Shameless plug today, and with good reason: the imminent workforce skills gap.
New research was released this week, from Korn Ferry, about Australia’s woeful preparedness for future workforce demands in relation to highly skilled workers.
According to the report, it’s estimated that Australia looks likely to be short almost 740,000 skilled workers, by 2020. That’s just one year away. This talent deficit is expected to reach an estimated 2.2million skilled workers by 2030.
When the data is interpreted in respect of lost revenue, the impact starts to really hit home. By 2020 it will equate to over $228 billion, in unrealised revenue; by 2030, it reaches $862billion.
Skills gap much? You got it…..really confronting numbers.
And where is our shameless plug, you ask?
Well, consider this: Ardent Partners estimates the current global workforce to be made up of 40% contingent talent. In Australia, we anticipate reaching that number by 2020 (again, only a year away).
So what we’re left with here is a likely diabolical critical mass: the rising predilection of talent to work as non-permanent, non-traditional, non-employee (or ‘contingent’), and the growing gap in workforce skills – companies are simply not heeding signals from the market, with all its fluctuations and changes, as they happen, right now.
So here comes the plug
If organisations were to strategically audit, engage, manage, assess, and use data from their well-oiled contingent workforce machine, they’d be more than halfway there, in mitigating the pain of a future talent shortage. You see, if the contingent population is managed by a credible, experienced, well-informed industry provider (like CXC Global), the partnership would address three key pain points for the organisation:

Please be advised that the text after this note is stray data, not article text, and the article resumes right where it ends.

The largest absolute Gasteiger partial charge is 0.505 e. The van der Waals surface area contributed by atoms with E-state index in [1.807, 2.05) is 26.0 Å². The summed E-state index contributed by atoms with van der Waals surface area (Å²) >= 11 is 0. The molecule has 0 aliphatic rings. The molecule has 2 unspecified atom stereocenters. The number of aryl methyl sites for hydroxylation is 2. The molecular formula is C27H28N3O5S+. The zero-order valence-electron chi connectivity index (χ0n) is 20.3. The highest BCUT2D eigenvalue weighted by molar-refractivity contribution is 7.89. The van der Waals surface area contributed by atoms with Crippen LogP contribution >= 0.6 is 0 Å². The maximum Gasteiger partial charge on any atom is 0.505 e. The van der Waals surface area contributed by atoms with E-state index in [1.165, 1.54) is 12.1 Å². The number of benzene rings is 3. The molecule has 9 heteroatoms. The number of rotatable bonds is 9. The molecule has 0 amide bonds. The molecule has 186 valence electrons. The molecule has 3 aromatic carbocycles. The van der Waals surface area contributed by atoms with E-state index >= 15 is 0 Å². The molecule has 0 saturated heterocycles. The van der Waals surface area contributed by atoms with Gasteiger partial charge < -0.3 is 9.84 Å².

- Access to talent: a quality talent pool (no more skills gap)
- Cost exposure of engaging contingent workers
- Risk exposure of engaging contingent workers
In addition, the partnership would provide organisations with market trends and changes that are likely to impact them; data that’s recent, relevant, and most often, unique.
It’s difficult to stress how important it is for business to have a plan in place, to effectively and productively manage contingent workers. This will set a plan in place not only for better access to skilled talent, but also, for a focused initiative to forecast and act upon future talent needs. This is a key competitive advantage, if acted upon today. A smart strategy that, it appears, many organisations aren’t addressing.
As the prominence of contingent workers grows, so too does the need to better manage them, if organisations are to avoid inflated costs of acquiring specialist, skilled workers (the price hike happens because they can’t find talent when they need them, and there’s increasing rarity of some skills). The very existence of organisations will, in fact, be on the line in this respect, if they don’t get it right.
The guys from Korn Ferry put it best:
The research also suggests that, by failing to “forecast, develop and evolve” their approach to talent management, organisations are looking at arriving in the future workplace, ill-prepared with zero time to make up lost ground. It’s a very scary prediction.
Another point from the research that sticks: the impact of technology. From Korn Ferry, it looks like Australian business leaders misinterpret the impact of technology and automation, believing these will plug labour gaps: it’s simply not the case.
The research finds that more than half of Australia’s business leaders believe there is enough talent and that technology is the actual greatest creator of value, whereas the research suggests that people will add US$1trillion more to the global economy than capital, including technology.
The conclusion we’ve reached is this: now, more than ever, get your talent house in order. As contingent worker numbers grow, get them managed with a smart, strategic partner. And concurrently, think about your total talent management strategy, and how your business can be ready for the skills gap onslaught.
Thoughts? Let us know in the comments….